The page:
Here, I must confess that, since I spent so many years avoiding horror, and since I have always avoided splatter/slasher films, I've only seen approximately a third of the fifty films showcased in Cinema Macabre.

The essays in this volume are not exactly film criticism. Rather, they are passionate personal testimonials — glimpses into the minds of fifty practitioners of horror, of what fed their imaginations, of the dark shadows these fifty films left in their minds.

Although every piece is roughly the same length, no two authors follow quite the same template. The least interesting of these essays are those that lean too heavily on recounting the film's plot, but thankfully those are not in the majority.

The essays are arranged chronologically by the films' release dates. The earliest film on the list is F.W. Murnau's Nosferatu (1922). In that essay, Chaz Brenchley also discusses E. Elias Merhige's charmingly creepy Shadow of the Vampire (2000), a recursive film that playfully postulates that Murnau hired a real vampire to play the role of Nosferatu's Count Orlock.

On the way to the last entry — M. Night Shyamalan's masterful The Sixth Sense (1999), courtesy of Ariel — horror films of all stripes are discussed, from the usual suspects to obscure treasures to even a few not usually considered horror. I especially enjoyed these last ones; it's always fun to examine — and rediscover — a work from a perspective other than its customary genre affiliation.

As ever with such lists, I'm always interested in reading about films I thoroughly disliked yet that obviously had an important impact and are widely loved. Maybe I hope to be able to perceive what it is that I seem to be missing. That said, no matter how heartfelt were the essays on James Whale's The Bride of Frankenstein (1935) by Neil Gaiman, Alfred Hitchcock's Psycho (1960) by Jonathan Oliver, Nicholas Roeg's Don't Look Now (1973) by Kevin Mullins, Roman Polanski's The Tenant (1976) by Joel Lane, Stanley Kubrik's The Shining (1980) by Conrad Williams, Adrian Lyne's Jacob's Ladder (1990) by Graham Joyce, and Hideo Nakata's Ringu (1998) by Douglas E. Winter, they failed to provoke that elusive paradigm shift that might enable me to admire their subjects. The fault lies either in the films themselves or in me, but not in these thoughtfully crafted appreciations.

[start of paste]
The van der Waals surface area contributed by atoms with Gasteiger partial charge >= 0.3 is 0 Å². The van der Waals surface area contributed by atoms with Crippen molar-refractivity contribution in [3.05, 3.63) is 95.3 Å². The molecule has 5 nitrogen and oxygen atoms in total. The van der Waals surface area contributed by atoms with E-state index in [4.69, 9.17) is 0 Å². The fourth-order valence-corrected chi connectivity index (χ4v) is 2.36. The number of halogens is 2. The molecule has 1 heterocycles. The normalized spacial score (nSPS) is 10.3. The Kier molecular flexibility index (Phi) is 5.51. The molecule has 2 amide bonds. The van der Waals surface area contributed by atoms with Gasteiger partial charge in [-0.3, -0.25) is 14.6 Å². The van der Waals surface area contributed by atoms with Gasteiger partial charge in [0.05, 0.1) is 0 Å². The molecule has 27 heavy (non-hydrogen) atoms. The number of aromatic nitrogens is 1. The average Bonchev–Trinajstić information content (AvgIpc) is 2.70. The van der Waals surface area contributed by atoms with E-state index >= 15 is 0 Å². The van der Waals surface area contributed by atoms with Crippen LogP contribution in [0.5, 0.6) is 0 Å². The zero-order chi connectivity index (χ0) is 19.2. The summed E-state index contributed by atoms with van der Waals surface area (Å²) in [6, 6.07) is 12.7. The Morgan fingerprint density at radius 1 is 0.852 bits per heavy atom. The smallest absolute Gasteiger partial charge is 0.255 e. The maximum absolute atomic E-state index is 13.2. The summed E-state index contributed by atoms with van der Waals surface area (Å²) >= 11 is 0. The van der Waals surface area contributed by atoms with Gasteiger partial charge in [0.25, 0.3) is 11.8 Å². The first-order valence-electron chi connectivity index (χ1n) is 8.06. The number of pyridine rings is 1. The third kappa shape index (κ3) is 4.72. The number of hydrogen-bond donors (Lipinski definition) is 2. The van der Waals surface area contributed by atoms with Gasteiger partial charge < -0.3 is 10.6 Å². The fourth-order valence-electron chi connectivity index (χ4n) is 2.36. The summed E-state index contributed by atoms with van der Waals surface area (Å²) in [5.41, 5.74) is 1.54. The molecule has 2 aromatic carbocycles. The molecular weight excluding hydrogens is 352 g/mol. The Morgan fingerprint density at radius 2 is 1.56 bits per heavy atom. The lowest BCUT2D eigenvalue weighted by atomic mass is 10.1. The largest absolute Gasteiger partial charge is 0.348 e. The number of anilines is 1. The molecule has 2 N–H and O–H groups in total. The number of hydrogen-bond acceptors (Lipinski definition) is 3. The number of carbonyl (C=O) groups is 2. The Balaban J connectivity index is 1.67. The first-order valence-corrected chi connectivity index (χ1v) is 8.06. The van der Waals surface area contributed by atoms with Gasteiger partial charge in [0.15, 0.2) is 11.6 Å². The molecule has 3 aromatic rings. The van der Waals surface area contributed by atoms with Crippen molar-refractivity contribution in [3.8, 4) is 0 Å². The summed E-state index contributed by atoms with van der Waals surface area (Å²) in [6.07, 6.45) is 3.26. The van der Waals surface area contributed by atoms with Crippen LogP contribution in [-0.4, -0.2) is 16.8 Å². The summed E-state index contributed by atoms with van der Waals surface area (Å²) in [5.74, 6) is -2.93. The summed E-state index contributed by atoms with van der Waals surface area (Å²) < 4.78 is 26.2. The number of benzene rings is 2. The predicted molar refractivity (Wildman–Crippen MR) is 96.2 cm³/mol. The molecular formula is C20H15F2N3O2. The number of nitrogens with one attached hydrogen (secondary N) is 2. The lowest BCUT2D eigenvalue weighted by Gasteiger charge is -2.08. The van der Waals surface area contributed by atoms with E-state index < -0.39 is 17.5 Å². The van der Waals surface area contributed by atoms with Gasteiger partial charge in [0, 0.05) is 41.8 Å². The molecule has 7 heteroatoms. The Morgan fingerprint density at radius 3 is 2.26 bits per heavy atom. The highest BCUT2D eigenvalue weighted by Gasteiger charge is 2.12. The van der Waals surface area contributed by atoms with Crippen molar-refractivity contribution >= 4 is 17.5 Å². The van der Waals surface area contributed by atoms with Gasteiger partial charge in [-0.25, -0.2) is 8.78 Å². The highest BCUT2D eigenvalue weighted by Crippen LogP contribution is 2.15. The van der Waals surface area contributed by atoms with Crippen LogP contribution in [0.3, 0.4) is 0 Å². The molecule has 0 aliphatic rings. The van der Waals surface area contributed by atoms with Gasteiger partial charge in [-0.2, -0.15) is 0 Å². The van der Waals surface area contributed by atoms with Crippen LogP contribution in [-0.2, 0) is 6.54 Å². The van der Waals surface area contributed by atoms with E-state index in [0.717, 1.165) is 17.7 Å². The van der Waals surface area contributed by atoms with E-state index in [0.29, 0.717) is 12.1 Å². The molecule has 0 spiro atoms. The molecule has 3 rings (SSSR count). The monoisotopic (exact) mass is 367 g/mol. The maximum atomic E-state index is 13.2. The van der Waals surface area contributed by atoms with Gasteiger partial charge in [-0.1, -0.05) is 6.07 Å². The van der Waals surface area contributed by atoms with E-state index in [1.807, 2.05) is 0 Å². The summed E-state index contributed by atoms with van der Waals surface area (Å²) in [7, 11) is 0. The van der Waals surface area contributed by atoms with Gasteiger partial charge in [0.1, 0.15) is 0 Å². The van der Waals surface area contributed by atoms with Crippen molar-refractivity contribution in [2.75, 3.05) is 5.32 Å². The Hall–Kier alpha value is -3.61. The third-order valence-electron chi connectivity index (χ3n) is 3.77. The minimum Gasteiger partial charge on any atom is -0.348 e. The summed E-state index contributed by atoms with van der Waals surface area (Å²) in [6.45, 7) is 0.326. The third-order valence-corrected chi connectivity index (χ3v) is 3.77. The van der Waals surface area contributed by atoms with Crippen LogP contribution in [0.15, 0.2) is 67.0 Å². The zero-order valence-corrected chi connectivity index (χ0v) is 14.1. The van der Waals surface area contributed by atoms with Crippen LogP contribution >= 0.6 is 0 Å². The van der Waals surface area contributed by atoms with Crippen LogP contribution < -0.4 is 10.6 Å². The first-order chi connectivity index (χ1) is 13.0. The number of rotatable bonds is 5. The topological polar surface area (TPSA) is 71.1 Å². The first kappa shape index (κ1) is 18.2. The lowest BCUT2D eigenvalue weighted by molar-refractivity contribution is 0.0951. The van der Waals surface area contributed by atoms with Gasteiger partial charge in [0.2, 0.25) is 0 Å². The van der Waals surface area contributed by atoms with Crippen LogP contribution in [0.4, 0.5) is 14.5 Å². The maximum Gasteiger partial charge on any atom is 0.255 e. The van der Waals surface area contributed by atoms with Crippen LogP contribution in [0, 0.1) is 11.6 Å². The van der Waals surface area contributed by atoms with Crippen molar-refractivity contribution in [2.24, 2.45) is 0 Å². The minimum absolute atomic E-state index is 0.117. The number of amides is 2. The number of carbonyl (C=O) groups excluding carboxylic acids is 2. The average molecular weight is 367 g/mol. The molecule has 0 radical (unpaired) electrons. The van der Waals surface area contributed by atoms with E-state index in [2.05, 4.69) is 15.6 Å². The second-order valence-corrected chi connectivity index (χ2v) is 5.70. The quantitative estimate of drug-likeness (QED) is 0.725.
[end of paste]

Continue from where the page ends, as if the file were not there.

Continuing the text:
And then there's the perennial question of Invasion of the Body Snatchers. Which version is the best? Don Siegel's original (1957), with its Cold War paranoia? Ed Gorman makes his case for this version, in a candid and engaging essay. While I do love Siegel's film, I've always favoured Philip Kaufman's darker, more overtly psychological 1978 remake, starring Donald Sutherland, Leonard Nimoy, and Jeff Goldblum. I think that most people would agree that Abel Ferrara's 1993 Body Snatchers is best forgotten. (Although Ferrara did direct a fascinating 1995 vampire film, The Addiction, starring Christopher Walken, Lily Taylor, and Edie Falco, which deserves more attention than it's received.)